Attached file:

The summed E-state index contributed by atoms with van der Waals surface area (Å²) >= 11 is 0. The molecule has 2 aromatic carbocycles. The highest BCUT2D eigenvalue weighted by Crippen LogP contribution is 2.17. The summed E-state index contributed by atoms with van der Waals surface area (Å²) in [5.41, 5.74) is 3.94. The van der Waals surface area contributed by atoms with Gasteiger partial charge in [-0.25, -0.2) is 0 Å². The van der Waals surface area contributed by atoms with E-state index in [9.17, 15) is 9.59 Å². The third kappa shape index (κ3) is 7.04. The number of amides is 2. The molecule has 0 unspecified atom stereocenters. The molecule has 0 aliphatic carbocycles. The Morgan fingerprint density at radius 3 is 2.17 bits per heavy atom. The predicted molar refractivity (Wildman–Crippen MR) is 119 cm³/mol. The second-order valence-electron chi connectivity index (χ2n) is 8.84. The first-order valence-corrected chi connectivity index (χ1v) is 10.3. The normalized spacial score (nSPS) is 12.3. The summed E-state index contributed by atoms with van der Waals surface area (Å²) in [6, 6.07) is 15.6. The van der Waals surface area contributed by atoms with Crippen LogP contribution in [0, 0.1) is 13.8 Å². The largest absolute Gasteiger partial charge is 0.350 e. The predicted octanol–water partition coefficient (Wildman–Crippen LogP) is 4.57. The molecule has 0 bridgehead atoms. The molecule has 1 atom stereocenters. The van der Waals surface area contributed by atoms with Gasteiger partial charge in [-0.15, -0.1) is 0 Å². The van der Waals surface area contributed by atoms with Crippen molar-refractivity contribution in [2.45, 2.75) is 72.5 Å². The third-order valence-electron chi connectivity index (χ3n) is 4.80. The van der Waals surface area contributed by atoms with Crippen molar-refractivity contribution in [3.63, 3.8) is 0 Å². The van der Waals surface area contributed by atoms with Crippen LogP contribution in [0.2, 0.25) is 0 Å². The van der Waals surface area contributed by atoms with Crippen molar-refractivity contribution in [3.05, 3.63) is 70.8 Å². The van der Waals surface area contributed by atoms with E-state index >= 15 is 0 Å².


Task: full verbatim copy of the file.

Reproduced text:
The summed E-state index contributed by atoms with van der Waals surface area (Å²) >= 11 is 0. The molecule has 2 aromatic carbocycles. The highest BCUT2D eigenvalue weighted by Crippen LogP contribution is 2.17. The summed E-state index contributed by atoms with van der Waals surface area (Å²) in [5.41, 5.74) is 3.94. The van der Waals surface area contributed by atoms with Gasteiger partial charge in [-0.25, -0.2) is 0 Å². The van der Waals surface area contributed by atoms with E-state index in [9.17, 15) is 9.59 Å². The third kappa shape index (κ3) is 7.04. The number of amides is 2. The molecule has 0 unspecified atom stereocenters. The molecule has 0 aliphatic carbocycles. The Morgan fingerprint density at radius 3 is 2.17 bits per heavy atom. The predicted molar refractivity (Wildman–Crippen MR) is 119 cm³/mol. The second-order valence-electron chi connectivity index (χ2n) is 8.84. The first-order valence-corrected chi connectivity index (χ1v) is 10.3. The normalized spacial score (nSPS) is 12.3. The summed E-state index contributed by atoms with van der Waals surface area (Å²) in [6, 6.07) is 15.6. The van der Waals surface area contributed by atoms with Crippen LogP contribution in [0, 0.1) is 13.8 Å². The largest absolute Gasteiger partial charge is 0.350 e. The predicted octanol–water partition coefficient (Wildman–Crippen LogP) is 4.57. The molecule has 0 bridgehead atoms. The molecule has 1 atom stereocenters. The van der Waals surface area contributed by atoms with Gasteiger partial charge in [-0.15, -0.1) is 0 Å². The van der Waals surface area contributed by atoms with Crippen molar-refractivity contribution in [2.45, 2.75) is 72.5 Å². The third-order valence-electron chi connectivity index (χ3n) is 4.80. The van der Waals surface area contributed by atoms with Crippen molar-refractivity contribution in [3.63, 3.8) is 0 Å². The van der Waals surface area contributed by atoms with Crippen LogP contribution in [0.2, 0.25) is 0 Å². The van der Waals surface area contributed by atoms with Crippen molar-refractivity contribution in [3.05, 3.63) is 70.8 Å². The van der Waals surface area contributed by atoms with E-state index >= 15 is 0 Å².